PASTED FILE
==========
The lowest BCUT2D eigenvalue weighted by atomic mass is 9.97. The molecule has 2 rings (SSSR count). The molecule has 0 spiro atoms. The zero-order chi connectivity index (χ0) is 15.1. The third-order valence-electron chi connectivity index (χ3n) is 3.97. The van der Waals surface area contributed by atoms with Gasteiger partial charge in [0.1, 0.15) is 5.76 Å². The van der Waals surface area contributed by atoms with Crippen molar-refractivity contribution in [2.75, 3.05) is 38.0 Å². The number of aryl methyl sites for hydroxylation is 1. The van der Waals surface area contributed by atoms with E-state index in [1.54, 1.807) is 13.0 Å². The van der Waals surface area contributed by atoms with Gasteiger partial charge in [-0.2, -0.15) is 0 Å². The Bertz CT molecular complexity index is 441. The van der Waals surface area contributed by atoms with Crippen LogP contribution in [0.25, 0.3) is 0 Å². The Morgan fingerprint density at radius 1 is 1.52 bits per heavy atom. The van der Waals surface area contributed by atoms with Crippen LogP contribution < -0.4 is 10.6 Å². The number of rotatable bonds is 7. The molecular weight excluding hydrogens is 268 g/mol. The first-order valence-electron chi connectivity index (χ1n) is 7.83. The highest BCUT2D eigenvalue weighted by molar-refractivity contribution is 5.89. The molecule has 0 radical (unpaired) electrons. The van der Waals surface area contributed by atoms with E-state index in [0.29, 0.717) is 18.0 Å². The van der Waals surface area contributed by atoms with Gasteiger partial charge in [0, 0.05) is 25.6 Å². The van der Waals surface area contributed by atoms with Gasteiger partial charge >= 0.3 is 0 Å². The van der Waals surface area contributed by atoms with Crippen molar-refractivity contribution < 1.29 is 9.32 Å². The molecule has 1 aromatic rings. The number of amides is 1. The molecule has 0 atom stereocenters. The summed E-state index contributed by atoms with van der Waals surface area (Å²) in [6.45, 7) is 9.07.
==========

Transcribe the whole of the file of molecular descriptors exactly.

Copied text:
The lowest BCUT2D eigenvalue weighted by atomic mass is 9.97. The molecule has 2 rings (SSSR count). The molecule has 0 spiro atoms. The zero-order chi connectivity index (χ0) is 15.1. The third-order valence-electron chi connectivity index (χ3n) is 3.97. The van der Waals surface area contributed by atoms with Gasteiger partial charge in [0.1, 0.15) is 5.76 Å². The van der Waals surface area contributed by atoms with Crippen molar-refractivity contribution in [2.75, 3.05) is 38.0 Å². The number of aryl methyl sites for hydroxylation is 1. The van der Waals surface area contributed by atoms with E-state index in [1.54, 1.807) is 13.0 Å². The van der Waals surface area contributed by atoms with Gasteiger partial charge in [-0.2, -0.15) is 0 Å². The Bertz CT molecular complexity index is 441. The van der Waals surface area contributed by atoms with Crippen LogP contribution in [0.25, 0.3) is 0 Å². The Morgan fingerprint density at radius 1 is 1.52 bits per heavy atom. The van der Waals surface area contributed by atoms with Crippen LogP contribution < -0.4 is 10.6 Å². The number of rotatable bonds is 7. The molecular weight excluding hydrogens is 268 g/mol. The first-order valence-electron chi connectivity index (χ1n) is 7.83. The highest BCUT2D eigenvalue weighted by molar-refractivity contribution is 5.89. The molecule has 0 radical (unpaired) electrons. The van der Waals surface area contributed by atoms with E-state index in [0.29, 0.717) is 18.0 Å². The van der Waals surface area contributed by atoms with Gasteiger partial charge in [0, 0.05) is 25.6 Å². The van der Waals surface area contributed by atoms with Gasteiger partial charge >= 0.3 is 0 Å². The van der Waals surface area contributed by atoms with Crippen molar-refractivity contribution < 1.29 is 9.32 Å². The molecule has 1 aromatic rings. The number of amides is 1. The molecule has 0 atom stereocenters. The summed E-state index contributed by atoms with van der Waals surface area (Å²) in [6.45, 7) is 9.07.